Rep. Payne, Jr. celebrates 1965 Voting Rights Act

Aug 6, 2019 Issues: Local Issues
For Immediate Release                                                                                            Media Contact
August 6, 2019                                                                                                          Patrick Wright 
                                                                                                                                    (202) 225-3436 
Congressman Payne Jr.’s Statement on Voting Rights Act Anniversary 
WASHINGTON, D.C. – Today we celebrate the anniversary of the 1965 Voting Rights Act.  The most important right for citizens of every democracy is the right to choose their leaders.  The right to vote is the foundation of our democracy and one of the moral pillars of our country.  
In 1965, it was possible to pass bipartisan legislation to better the country.  A full 80 percent of Congressional Republicans voted for the Act.  They knew how to put country over party and voted to strengthen and protect the legal rights of American citizens, regardless of color or creed.  
It’s a spirit and drive that we need to bring back.  Right now, legislatures in states across the country are passing bills to undo key aspects of the Voting Rights Act.  They want to institute strict voter ID laws and gerrymander districts to stay in power.  These measures affect African American and Hispanic communities far more than any other.  Republicans in those legislatures want to limit who can vote so that they, the politicians, get to choose their voters instead of the voters who choose their politicians.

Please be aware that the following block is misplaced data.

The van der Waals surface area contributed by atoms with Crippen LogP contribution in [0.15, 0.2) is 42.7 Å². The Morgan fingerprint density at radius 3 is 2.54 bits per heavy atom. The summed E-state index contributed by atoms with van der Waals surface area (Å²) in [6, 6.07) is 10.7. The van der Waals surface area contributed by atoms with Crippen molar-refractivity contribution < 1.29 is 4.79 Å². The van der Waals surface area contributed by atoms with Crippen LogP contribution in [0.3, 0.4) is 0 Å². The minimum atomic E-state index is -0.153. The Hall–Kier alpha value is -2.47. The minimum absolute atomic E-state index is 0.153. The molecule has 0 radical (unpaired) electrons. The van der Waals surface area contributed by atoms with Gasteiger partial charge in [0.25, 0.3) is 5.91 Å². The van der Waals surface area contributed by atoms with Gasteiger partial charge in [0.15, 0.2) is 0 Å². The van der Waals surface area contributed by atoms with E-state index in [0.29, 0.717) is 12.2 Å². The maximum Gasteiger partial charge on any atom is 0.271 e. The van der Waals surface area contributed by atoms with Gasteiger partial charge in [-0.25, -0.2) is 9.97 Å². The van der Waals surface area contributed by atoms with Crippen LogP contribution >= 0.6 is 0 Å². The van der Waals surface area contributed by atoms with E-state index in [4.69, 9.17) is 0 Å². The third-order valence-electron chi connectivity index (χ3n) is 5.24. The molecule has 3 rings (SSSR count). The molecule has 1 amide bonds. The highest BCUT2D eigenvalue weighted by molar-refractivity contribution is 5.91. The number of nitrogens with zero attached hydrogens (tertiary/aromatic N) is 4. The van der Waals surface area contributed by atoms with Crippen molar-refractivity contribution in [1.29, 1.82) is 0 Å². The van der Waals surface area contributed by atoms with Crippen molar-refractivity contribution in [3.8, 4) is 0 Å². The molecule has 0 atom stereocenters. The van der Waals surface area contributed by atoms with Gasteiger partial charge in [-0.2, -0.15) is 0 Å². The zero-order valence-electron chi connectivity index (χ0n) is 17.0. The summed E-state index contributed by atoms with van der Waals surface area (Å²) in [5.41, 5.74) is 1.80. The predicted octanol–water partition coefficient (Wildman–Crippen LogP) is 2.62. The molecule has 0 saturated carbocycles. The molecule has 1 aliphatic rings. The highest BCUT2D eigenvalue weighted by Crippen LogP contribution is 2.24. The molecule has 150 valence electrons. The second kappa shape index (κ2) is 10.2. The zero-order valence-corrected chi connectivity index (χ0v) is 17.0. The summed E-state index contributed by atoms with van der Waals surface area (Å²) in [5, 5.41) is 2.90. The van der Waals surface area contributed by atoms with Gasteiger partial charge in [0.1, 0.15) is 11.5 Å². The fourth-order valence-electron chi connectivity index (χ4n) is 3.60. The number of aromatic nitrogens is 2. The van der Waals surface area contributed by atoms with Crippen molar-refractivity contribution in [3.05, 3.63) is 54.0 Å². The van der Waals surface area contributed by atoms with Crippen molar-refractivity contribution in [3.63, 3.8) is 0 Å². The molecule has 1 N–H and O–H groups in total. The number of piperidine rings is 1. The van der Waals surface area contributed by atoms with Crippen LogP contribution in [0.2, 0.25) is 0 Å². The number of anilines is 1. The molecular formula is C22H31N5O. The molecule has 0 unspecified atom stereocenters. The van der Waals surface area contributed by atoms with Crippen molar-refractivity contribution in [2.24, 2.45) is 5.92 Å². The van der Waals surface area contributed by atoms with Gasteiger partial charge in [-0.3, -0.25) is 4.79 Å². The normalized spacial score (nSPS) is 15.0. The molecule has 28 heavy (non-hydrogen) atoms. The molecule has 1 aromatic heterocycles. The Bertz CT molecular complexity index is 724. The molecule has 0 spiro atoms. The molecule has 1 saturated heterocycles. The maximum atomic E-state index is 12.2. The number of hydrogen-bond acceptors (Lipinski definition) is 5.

That’s why I support our “For The People Act,” a bill that ensures equal access to the ballot, modernize voter registration and fight voter suppression.  We need to block these efforts of states to deny voters the right to the ballot with federal legislation that creates a consistent standard to determine who gets to vote.  It’s the people that make democracy strong and every legal citizen should be able to have their voice heard.  As Thomas Jefferson might say, that is a truth that is indeed self-evident.  
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